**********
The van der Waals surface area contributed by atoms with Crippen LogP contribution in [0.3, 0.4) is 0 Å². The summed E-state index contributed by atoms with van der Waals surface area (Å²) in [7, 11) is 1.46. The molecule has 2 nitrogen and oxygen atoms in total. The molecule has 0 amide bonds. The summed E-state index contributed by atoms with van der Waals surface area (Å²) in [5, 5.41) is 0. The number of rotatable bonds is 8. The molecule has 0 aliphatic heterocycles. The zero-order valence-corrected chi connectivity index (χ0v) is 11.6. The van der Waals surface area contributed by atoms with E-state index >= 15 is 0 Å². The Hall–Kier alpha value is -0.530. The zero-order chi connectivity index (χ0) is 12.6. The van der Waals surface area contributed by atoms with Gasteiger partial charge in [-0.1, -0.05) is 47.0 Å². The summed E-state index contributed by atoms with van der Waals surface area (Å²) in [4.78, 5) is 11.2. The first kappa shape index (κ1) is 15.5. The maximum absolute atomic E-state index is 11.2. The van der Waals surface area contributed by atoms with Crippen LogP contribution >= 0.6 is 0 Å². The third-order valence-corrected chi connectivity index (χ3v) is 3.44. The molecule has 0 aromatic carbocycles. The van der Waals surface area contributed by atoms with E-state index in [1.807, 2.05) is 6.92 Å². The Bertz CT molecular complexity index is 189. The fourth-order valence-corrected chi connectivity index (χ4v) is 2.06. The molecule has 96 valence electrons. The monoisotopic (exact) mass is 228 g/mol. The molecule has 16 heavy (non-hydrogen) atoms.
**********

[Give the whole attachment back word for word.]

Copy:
The van der Waals surface area contributed by atoms with Crippen LogP contribution in [0.3, 0.4) is 0 Å². The summed E-state index contributed by atoms with van der Waals surface area (Å²) in [7, 11) is 1.46. The molecule has 2 nitrogen and oxygen atoms in total. The molecule has 0 amide bonds. The summed E-state index contributed by atoms with van der Waals surface area (Å²) in [5, 5.41) is 0. The number of rotatable bonds is 8. The molecule has 0 aliphatic heterocycles. The zero-order valence-corrected chi connectivity index (χ0v) is 11.6. The van der Waals surface area contributed by atoms with E-state index >= 15 is 0 Å². The Hall–Kier alpha value is -0.530. The zero-order chi connectivity index (χ0) is 12.6. The van der Waals surface area contributed by atoms with Gasteiger partial charge in [-0.1, -0.05) is 47.0 Å². The summed E-state index contributed by atoms with van der Waals surface area (Å²) in [4.78, 5) is 11.2. The first kappa shape index (κ1) is 15.5. The maximum absolute atomic E-state index is 11.2. The van der Waals surface area contributed by atoms with Crippen LogP contribution >= 0.6 is 0 Å². The third-order valence-corrected chi connectivity index (χ3v) is 3.44. The molecule has 0 aromatic carbocycles. The van der Waals surface area contributed by atoms with E-state index in [1.807, 2.05) is 6.92 Å². The Bertz CT molecular complexity index is 189. The fourth-order valence-corrected chi connectivity index (χ4v) is 2.06. The molecule has 96 valence electrons. The monoisotopic (exact) mass is 228 g/mol. The molecule has 16 heavy (non-hydrogen) atoms.